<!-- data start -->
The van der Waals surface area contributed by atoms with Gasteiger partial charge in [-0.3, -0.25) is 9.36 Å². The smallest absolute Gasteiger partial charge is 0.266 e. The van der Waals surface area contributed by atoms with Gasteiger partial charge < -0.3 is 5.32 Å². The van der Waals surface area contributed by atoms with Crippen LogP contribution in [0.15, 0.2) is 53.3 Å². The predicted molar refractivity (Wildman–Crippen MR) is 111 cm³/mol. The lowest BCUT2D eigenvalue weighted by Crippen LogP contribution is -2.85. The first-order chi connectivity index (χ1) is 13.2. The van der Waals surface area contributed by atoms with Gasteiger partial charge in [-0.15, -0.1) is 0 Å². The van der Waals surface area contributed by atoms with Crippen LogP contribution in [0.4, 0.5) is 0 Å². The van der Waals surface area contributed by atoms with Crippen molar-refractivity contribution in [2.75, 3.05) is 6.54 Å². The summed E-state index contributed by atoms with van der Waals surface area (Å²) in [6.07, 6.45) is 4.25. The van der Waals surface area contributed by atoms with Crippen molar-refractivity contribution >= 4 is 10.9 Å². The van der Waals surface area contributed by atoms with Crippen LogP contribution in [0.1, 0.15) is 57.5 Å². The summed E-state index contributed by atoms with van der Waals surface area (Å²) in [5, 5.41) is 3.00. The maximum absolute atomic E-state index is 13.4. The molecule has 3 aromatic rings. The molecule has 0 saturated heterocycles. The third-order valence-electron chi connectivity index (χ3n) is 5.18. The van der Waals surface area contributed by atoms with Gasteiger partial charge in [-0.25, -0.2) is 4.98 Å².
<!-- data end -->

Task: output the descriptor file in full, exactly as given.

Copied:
The van der Waals surface area contributed by atoms with Gasteiger partial charge in [-0.3, -0.25) is 9.36 Å². The smallest absolute Gasteiger partial charge is 0.266 e. The van der Waals surface area contributed by atoms with Gasteiger partial charge < -0.3 is 5.32 Å². The van der Waals surface area contributed by atoms with Crippen LogP contribution in [0.15, 0.2) is 53.3 Å². The predicted molar refractivity (Wildman–Crippen MR) is 111 cm³/mol. The lowest BCUT2D eigenvalue weighted by Crippen LogP contribution is -2.85. The first-order chi connectivity index (χ1) is 13.2. The van der Waals surface area contributed by atoms with Gasteiger partial charge in [-0.15, -0.1) is 0 Å². The van der Waals surface area contributed by atoms with Crippen LogP contribution in [0.4, 0.5) is 0 Å². The van der Waals surface area contributed by atoms with Crippen molar-refractivity contribution in [2.75, 3.05) is 6.54 Å². The summed E-state index contributed by atoms with van der Waals surface area (Å²) in [6.07, 6.45) is 4.25. The van der Waals surface area contributed by atoms with Crippen molar-refractivity contribution >= 4 is 10.9 Å². The van der Waals surface area contributed by atoms with Crippen LogP contribution in [0.1, 0.15) is 57.5 Å². The summed E-state index contributed by atoms with van der Waals surface area (Å²) in [5, 5.41) is 3.00. The maximum absolute atomic E-state index is 13.4. The molecule has 3 aromatic rings. The molecule has 0 saturated heterocycles. The third-order valence-electron chi connectivity index (χ3n) is 5.18. The van der Waals surface area contributed by atoms with Gasteiger partial charge in [-0.25, -0.2) is 4.98 Å².